Rook takes queen, but king stands tall



Nima Aflaki (12) holds his trophy for winning the Tennessee State Amateur Championship. Aflaki was undefeated throughout the tournament.

Nima Aflaki (12) playing against a young opponent. The Tennessee State Amateur Championship had any players below a rating of 1600 compete. (NIMA AFLAKI//USED WITH PERMISSION)

White Pawn to E3. Black Knight to D6. White Bishop to B4. Checkmate. After five arduous hours, Nima Aflaki (12), Tenn. amateur state champion, stands up, victorious.

Chess is a strategic game of two players competing with various pieces on a checkered board. It is a battle of wit to achieve victory, a player has to put the enemy king into checkmate. Checkmate is when the king piece can not escape being taken. Professional chess games can last up to six hours; with no breaks during the game, a lot of mental strain is caused.

“It’s a psychological game to an extent,” Aflaki said. “It’s just fighting with your minds: who can think better?” 

After the dissolution of the chess club, chess players throughout the school no longer had the relaxed environment to practice and play. However, some players remained dedicated and continued honing their craft.

“The fight – there’s something I like about that,” Aflaki said. “I love [the] chaos.”

Many of the dedicated chess players started at a young age. As their minds developed, so did their techniques and strategies.

“[I began with] the chess club in elementary school,” Jonathan Mehrotra (11) said. “I would go there every day after school and play for two hours. That’s where I saw the most improvement.”

Aflaki and Mehrotra stay dedicated by consistently playing chess and learning new tactics. Through countless games and endless training, these players are always learning how to adapt to challenges and refine different playstyles.

“[After I started chess], I enjoyed it,” Aflaki said. “I picked it up pretty quickly and that initial progress just dove me into the game. I remember last year, I made a pact to myself that I am not only going to play chess, I am going to make some money out of it.”

From playing against online opponents and watching YouTube videos, these players continued improving despite most matches resulting in losses. 

“I learned through a thousand losses,” Aflaki said. “All of my friends were naturally gifted, and one of them was literally a child prodigy. And I would play them for two hours every day, five days a week. I would lose 80% of the games, but every time I lost I would learn something.”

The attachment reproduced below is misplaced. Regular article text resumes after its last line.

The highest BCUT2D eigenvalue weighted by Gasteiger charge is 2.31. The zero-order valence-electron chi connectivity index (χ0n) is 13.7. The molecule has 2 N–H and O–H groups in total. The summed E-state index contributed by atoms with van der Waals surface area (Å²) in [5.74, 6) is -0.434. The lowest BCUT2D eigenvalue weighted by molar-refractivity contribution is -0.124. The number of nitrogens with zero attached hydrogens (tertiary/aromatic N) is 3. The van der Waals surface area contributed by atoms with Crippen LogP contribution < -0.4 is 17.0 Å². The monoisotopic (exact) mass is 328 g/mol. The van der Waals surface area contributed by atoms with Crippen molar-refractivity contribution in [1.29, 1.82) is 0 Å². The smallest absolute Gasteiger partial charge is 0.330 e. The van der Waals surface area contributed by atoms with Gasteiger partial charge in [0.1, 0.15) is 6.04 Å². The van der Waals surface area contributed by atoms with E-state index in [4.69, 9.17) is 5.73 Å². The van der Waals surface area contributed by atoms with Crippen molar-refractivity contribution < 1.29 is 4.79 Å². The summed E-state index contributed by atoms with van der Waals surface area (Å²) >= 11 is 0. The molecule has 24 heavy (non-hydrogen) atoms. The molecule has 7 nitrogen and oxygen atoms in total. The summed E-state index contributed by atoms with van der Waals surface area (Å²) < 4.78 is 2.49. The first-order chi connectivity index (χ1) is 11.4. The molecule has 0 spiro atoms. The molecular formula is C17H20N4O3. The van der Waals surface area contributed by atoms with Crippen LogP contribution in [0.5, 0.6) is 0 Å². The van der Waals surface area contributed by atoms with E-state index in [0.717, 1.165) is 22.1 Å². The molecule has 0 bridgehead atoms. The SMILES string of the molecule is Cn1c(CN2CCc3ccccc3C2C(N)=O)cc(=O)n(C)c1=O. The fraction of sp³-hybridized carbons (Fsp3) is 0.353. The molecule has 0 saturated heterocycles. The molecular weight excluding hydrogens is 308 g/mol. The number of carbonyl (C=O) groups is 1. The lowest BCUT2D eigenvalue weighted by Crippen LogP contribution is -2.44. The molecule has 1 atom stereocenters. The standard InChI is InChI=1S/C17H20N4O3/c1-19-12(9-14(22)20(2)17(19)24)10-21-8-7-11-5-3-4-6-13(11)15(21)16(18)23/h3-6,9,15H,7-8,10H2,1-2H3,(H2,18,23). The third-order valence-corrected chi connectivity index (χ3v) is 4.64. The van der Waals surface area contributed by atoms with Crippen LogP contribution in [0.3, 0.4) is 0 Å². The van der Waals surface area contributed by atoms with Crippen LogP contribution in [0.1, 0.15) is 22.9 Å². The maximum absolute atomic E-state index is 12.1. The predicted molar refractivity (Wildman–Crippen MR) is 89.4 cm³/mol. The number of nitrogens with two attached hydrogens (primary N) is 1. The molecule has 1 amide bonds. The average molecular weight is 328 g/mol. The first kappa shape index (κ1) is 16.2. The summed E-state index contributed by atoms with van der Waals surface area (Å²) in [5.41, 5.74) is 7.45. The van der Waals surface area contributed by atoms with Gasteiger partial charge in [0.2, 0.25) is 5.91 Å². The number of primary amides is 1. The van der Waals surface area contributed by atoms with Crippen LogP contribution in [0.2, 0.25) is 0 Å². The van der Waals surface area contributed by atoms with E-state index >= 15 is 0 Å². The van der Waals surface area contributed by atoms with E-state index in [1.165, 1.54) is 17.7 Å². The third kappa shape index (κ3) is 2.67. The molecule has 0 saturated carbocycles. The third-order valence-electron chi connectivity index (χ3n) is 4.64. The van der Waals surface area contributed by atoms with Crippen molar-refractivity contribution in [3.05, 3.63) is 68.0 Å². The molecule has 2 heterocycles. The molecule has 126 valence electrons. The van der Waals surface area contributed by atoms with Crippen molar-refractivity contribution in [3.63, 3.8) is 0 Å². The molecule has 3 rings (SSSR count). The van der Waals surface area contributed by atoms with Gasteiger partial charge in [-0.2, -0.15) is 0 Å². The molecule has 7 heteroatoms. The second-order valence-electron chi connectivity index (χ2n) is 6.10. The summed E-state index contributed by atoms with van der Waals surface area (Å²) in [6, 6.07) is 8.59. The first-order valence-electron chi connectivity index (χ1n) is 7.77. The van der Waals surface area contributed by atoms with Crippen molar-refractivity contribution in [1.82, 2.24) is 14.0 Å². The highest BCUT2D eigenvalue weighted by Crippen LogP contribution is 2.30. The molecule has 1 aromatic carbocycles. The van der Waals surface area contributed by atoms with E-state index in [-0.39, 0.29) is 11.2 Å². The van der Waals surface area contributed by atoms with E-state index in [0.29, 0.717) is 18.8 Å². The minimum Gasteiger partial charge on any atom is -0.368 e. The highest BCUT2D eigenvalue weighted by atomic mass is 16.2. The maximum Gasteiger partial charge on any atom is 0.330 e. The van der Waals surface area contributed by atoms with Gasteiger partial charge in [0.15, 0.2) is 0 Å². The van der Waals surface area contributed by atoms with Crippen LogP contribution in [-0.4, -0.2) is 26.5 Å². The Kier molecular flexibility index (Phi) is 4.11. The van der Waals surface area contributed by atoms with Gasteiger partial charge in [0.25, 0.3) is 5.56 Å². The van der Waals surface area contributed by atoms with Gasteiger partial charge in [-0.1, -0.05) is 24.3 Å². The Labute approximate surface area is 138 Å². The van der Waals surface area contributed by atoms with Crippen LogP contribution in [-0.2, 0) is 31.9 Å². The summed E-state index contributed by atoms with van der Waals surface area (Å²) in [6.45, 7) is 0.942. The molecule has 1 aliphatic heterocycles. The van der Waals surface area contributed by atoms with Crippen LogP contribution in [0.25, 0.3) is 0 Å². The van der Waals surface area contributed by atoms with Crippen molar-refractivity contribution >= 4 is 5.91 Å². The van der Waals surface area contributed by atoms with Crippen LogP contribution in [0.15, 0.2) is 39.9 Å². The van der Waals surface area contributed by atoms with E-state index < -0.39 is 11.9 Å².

A chess tournament is a series of chess games played competitively to determine a winning individual or team, who is often rewarded with a cash prize.  Naturally, players must hold experience and expertise to succeed, but some players have traditions that they feel increase their chances of winning.

“I have a lucky pair of shoes I wear to chess tournaments,” Mehrotra said. “I have won some city championships with those shoes, so I like to wear those before tough games.”

Preparation is key to winning matches against skilled opponents. As players mentally formulate a strategy to win and defend their pieces, they simultaneously must predict their opponent’s moves.

“I would study my opponent’s games,” Aflaki said. “I would sit and go through fifty of his games to see if there were any holes or weaknesses I could attack. And of course, I would assume he would do that to me too. It’s this little cat and mouse game.”

Despite the hours of studying opponents or tactical training, there is no certainty in the game. Whether opponents make an unexpected move or the pressure affects one’s focus, players need the skill of improvisation.

“I could study him,” Aflaki said. “He could have 100 games where he starts with one E4, and then he comes and places D4. Once the clock starts running, you’re on your own.”

Some tournaments can be four or five hours long, leaving players mentally exhausted. Additionally, players are given a time limit to make their moves, so how each player deals with the stress of the clock in the last few moments of the game can be the difference between a victory and a loss.

“The fate of a six-hour game is resulted on your ability to make the next twenty moves in the next five seconds accurately,” Aflaki said. “I kid you not, there was a game where I played perfectly for the first three hours. I made one mistake with five seconds on the clock. I lost the game on the spot.”

Aggressive chess players look for threats rather than caring for their position and their chess pieces.

“I am a very wild player,” Aflaki said. “I want to fight, and I want to beat you, and I want to humiliate you. It’s a high-risk, high-reward playstyle. I like to try to outplay you in 10-15 moves.”

Meanwhile, defensive chess players look for positioning. If the opponent can not attack you, it is hard to lose.

“I am a very solid positional player,” Mehrotra said. “I don’t like to play super attacking and aggressive lines. I like to play slow, kind of quiet games where I can find the opponent’s weakness and exploit it.”

Often associated with intelligence and concentration, chess is a mental sport that improves decision-making, problem-solving and memory.

“If I am playing chess three or four hours a day, I am constantly training myself to think ahead,” Aflaki said. “So now in real life, anytime I say something or act, I am always conscious of how it will play out. It’s really beneficial though, especially as a leader. If you have people you need to take care of or want to help people, you can frame your words and actions to have a bigger impact.”